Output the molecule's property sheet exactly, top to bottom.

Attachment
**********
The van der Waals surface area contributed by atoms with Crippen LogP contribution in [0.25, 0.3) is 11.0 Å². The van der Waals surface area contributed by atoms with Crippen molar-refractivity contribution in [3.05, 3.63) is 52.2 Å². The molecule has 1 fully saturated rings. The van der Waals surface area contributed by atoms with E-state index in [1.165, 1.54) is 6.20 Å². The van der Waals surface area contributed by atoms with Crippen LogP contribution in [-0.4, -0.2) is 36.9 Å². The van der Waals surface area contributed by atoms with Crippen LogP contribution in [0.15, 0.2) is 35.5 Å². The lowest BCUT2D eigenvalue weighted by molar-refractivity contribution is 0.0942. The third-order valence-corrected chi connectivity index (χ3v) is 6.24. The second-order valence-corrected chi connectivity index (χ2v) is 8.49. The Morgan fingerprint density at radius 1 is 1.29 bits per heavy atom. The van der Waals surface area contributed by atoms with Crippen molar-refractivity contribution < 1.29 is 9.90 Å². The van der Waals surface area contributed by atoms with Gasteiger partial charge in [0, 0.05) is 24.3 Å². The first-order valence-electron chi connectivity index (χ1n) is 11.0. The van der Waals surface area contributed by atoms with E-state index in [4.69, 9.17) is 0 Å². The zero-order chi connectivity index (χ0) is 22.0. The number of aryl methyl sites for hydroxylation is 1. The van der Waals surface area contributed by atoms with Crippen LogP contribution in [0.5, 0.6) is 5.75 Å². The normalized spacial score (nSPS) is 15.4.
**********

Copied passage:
The van der Waals surface area contributed by atoms with Crippen LogP contribution in [0.25, 0.3) is 11.0 Å². The van der Waals surface area contributed by atoms with Crippen molar-refractivity contribution in [3.05, 3.63) is 52.2 Å². The molecule has 1 fully saturated rings. The van der Waals surface area contributed by atoms with E-state index in [1.165, 1.54) is 6.20 Å². The van der Waals surface area contributed by atoms with Crippen LogP contribution in [-0.4, -0.2) is 36.9 Å². The van der Waals surface area contributed by atoms with Crippen LogP contribution in [0.15, 0.2) is 35.5 Å². The lowest BCUT2D eigenvalue weighted by molar-refractivity contribution is 0.0942. The third-order valence-corrected chi connectivity index (χ3v) is 6.24. The second-order valence-corrected chi connectivity index (χ2v) is 8.49. The Morgan fingerprint density at radius 1 is 1.29 bits per heavy atom. The van der Waals surface area contributed by atoms with Crippen molar-refractivity contribution < 1.29 is 9.90 Å². The van der Waals surface area contributed by atoms with Gasteiger partial charge in [0, 0.05) is 24.3 Å². The first-order valence-electron chi connectivity index (χ1n) is 11.0. The van der Waals surface area contributed by atoms with E-state index in [4.69, 9.17) is 0 Å². The zero-order chi connectivity index (χ0) is 22.0. The number of aryl methyl sites for hydroxylation is 1. The van der Waals surface area contributed by atoms with Crippen LogP contribution in [0.5, 0.6) is 5.75 Å². The normalized spacial score (nSPS) is 15.4.